About the Frank Riccio Artist-in-Residency
The Virginia Center for the Book (the Center) hosts a community book arts studio in Charlottesville’s historic Jefferson School City Center, featuring the state’s largest public collection of letterpress type, binding equipment, and more than fifty member-artists creating works of book art and printed ephemera. In 2018, the Center began raising funds for the Riccio Artist-in-Residency to honor the memory of artist and Center co-founder Frank Riccio, recognize his legacy as a talented and tireless practitioner and educator among Virginia’s creative community, and build upon his loyal and generous support for the work of book artists who bring to life the Center. Through the annual Residency, the Center will host one book artist, printmaker, or illustrator each year to partner with local organizations to create a collaborative community project. Additional details about the Artist-in-Residency will be announced in 2019, when the Center hosts Amos Paul Kennedy Jr. for the Residency’s inaugural collaborative public art project.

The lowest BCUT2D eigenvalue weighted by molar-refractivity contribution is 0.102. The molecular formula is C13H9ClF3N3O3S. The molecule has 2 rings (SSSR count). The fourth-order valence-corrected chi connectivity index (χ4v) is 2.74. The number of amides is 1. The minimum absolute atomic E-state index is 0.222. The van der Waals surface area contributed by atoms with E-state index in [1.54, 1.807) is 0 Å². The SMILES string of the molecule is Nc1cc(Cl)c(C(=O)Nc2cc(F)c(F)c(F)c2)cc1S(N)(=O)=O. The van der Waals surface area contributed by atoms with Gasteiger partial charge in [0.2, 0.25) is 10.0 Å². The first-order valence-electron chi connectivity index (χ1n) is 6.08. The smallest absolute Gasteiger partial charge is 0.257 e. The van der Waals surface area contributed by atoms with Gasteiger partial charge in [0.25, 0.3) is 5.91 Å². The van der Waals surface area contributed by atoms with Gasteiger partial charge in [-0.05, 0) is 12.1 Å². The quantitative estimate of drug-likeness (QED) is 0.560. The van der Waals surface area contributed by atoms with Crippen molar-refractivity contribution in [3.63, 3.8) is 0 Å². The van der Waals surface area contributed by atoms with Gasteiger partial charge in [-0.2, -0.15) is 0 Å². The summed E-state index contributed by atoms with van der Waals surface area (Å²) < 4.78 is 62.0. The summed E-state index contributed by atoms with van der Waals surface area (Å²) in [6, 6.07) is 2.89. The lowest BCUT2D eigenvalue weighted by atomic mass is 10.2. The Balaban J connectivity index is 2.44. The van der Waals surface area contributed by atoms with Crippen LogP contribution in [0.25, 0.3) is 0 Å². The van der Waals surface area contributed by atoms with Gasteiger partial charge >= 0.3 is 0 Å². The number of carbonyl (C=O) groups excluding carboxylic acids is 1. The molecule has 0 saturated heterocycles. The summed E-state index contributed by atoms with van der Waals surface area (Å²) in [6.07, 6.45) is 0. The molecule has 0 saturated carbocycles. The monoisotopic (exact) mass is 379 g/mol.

About the Virginia Center for the Book
A program of the Virginia Humanities, the Virginia Center for the Book works across the Commonwealth to unite communities of readers, writers, artists, and book lovers. Through year-round programs and partnership initiatives, the Center recognizes the enduring power of literature, storytelling, and the book arts to engage in public dialogue and promote intercultural understanding. As an affiliate of the Center for the Book in the Library of Congress, the Center works within a network of affiliates to promote books, reading, literacy, and the literary life of Virginia. To learn more, visit VaBookCenter.org.
About Virginia Humanities
Virginia Humanities connects people and ideas to explore the human experience and inspire cultural engagement. As the state humanities council, Virginia Humanities reaches millions in its estimated annual audience through festivals, grants, fellowships, digital initiatives, teacher institutes, radio programs, podcasts, apprenticeships, and school programs. Headquartered at the University of Virginia in Charlottesville, Virginia Humanities endeavors to serve Virginians in every corner of the Commonwealth. To learn more, visit VirginiaHumanities.org.